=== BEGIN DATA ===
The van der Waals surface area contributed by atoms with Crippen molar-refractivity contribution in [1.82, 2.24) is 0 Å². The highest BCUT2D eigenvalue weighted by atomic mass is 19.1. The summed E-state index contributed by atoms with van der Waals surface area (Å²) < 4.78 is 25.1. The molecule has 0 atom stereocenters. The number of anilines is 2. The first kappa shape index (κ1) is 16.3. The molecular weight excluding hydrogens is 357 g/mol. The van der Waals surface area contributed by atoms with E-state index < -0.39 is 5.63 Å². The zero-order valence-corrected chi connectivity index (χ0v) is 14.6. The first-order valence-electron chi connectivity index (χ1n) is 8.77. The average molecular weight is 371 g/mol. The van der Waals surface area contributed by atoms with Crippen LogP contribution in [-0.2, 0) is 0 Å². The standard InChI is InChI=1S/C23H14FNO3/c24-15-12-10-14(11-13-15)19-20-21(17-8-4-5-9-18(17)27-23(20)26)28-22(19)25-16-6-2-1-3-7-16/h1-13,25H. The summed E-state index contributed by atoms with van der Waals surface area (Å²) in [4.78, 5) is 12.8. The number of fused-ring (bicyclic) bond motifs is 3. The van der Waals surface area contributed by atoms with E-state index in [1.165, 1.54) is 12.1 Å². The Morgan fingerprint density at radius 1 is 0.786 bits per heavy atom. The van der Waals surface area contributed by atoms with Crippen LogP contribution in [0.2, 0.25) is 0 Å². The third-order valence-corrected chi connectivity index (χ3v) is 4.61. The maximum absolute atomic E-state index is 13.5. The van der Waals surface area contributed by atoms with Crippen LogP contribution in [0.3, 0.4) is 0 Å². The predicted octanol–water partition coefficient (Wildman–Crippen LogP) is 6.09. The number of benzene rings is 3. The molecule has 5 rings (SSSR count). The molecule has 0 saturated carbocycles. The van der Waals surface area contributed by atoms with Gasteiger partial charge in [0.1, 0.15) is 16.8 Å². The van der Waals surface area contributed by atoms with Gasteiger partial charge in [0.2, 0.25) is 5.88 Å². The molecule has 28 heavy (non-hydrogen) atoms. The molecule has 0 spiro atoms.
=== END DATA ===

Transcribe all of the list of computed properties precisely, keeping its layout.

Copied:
The van der Waals surface area contributed by atoms with Crippen molar-refractivity contribution in [1.82, 2.24) is 0 Å². The highest BCUT2D eigenvalue weighted by atomic mass is 19.1. The summed E-state index contributed by atoms with van der Waals surface area (Å²) < 4.78 is 25.1. The molecule has 0 atom stereocenters. The number of anilines is 2. The first kappa shape index (κ1) is 16.3. The molecular weight excluding hydrogens is 357 g/mol. The van der Waals surface area contributed by atoms with E-state index < -0.39 is 5.63 Å². The zero-order valence-corrected chi connectivity index (χ0v) is 14.6. The first-order valence-electron chi connectivity index (χ1n) is 8.77. The average molecular weight is 371 g/mol. The van der Waals surface area contributed by atoms with Crippen LogP contribution in [-0.2, 0) is 0 Å². The standard InChI is InChI=1S/C23H14FNO3/c24-15-12-10-14(11-13-15)19-20-21(17-8-4-5-9-18(17)27-23(20)26)28-22(19)25-16-6-2-1-3-7-16/h1-13,25H. The summed E-state index contributed by atoms with van der Waals surface area (Å²) in [4.78, 5) is 12.8. The number of fused-ring (bicyclic) bond motifs is 3. The van der Waals surface area contributed by atoms with E-state index in [1.165, 1.54) is 12.1 Å². The Morgan fingerprint density at radius 1 is 0.786 bits per heavy atom. The van der Waals surface area contributed by atoms with Crippen LogP contribution in [0.2, 0.25) is 0 Å². The third-order valence-corrected chi connectivity index (χ3v) is 4.61. The maximum absolute atomic E-state index is 13.5. The van der Waals surface area contributed by atoms with Crippen LogP contribution in [0.3, 0.4) is 0 Å². The predicted octanol–water partition coefficient (Wildman–Crippen LogP) is 6.09. The number of benzene rings is 3. The molecule has 5 rings (SSSR count). The molecule has 0 saturated carbocycles. The van der Waals surface area contributed by atoms with Gasteiger partial charge in [0.1, 0.15) is 16.8 Å². The van der Waals surface area contributed by atoms with Gasteiger partial charge in [0.2, 0.25) is 5.88 Å². The molecule has 28 heavy (non-hydrogen) atoms. The molecule has 0 spiro atoms.